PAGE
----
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OCKHART'S Life of Sir Walter Scott is and

will always remain the magazine from which

the material for the great novelist's biography must be drawn. The Familiar Letters and the Journal have of late years been published separately and in detail, and numerous more or less eminent writersHogg, Chambers, Gillies, to name but these—have contributed each his mite of information. It cannot be pretended that many new or important facts have been added to those Lockhart collected. His work, indeed, is an English classic, and is one of the best biographies in the language. It is very long and done on a scale suited to a more leisurely age than ours, but no rash attempt is here made to supersede it. This is a briefer story for the readers of to-day. Each time has its own fashion of regarding the great men of the past, and its own criticism on their works. Hence this brief modern Life of Scott.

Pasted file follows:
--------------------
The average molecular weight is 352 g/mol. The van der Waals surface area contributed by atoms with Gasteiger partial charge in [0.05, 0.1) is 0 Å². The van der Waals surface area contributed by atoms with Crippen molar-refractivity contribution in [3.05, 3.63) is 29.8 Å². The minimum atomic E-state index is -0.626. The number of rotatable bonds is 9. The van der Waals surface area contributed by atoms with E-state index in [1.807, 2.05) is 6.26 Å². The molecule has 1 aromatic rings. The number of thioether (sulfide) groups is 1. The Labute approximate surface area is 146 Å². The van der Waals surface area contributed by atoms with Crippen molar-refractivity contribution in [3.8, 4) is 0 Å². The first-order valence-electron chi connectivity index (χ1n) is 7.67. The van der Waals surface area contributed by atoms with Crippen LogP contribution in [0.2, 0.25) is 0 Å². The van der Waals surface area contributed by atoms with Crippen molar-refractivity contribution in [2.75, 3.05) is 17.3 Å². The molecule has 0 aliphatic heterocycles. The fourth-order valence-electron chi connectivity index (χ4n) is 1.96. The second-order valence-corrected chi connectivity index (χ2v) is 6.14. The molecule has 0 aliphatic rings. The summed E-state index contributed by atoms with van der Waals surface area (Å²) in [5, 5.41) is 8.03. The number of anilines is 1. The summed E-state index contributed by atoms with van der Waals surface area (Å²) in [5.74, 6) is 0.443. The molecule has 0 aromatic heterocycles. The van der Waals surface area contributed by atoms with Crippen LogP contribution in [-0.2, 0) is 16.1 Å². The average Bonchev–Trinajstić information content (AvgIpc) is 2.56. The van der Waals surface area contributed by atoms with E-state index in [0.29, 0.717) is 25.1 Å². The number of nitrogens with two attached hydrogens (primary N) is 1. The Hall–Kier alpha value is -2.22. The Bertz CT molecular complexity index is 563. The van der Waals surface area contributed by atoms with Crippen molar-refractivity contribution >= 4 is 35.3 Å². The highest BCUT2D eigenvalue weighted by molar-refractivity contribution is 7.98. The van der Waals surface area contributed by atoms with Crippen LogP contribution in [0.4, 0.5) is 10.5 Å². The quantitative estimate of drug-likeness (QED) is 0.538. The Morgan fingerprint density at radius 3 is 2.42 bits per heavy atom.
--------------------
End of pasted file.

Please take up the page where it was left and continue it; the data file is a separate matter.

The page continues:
The chapter on Scott as a Lawyer has been written by Mr. Francis Watt, of the Middle Temple.





T is fortunate for us that we are able to draw our picture of Scott as a child and young man from

the best of all sources-himself. In the year 1808, though not yet thirty-seven, he had already made himself a name in Scotland by the publication of his Minstrelsy of the Border, and in England also by the Lay of the Last Minstrel and Jlarmion. Conscious of real merit, and manifestly confident that he would succeed in building up a great literary reputation, he had no mock modesty, but recognised himself as a public man, one whose life's record was to be of interest to future generations. In order, then-to use his own words—"that the public may know from good authority all that they are entitled to know of an individual who has contributed to their amusement," he sat down and wrote that account of his

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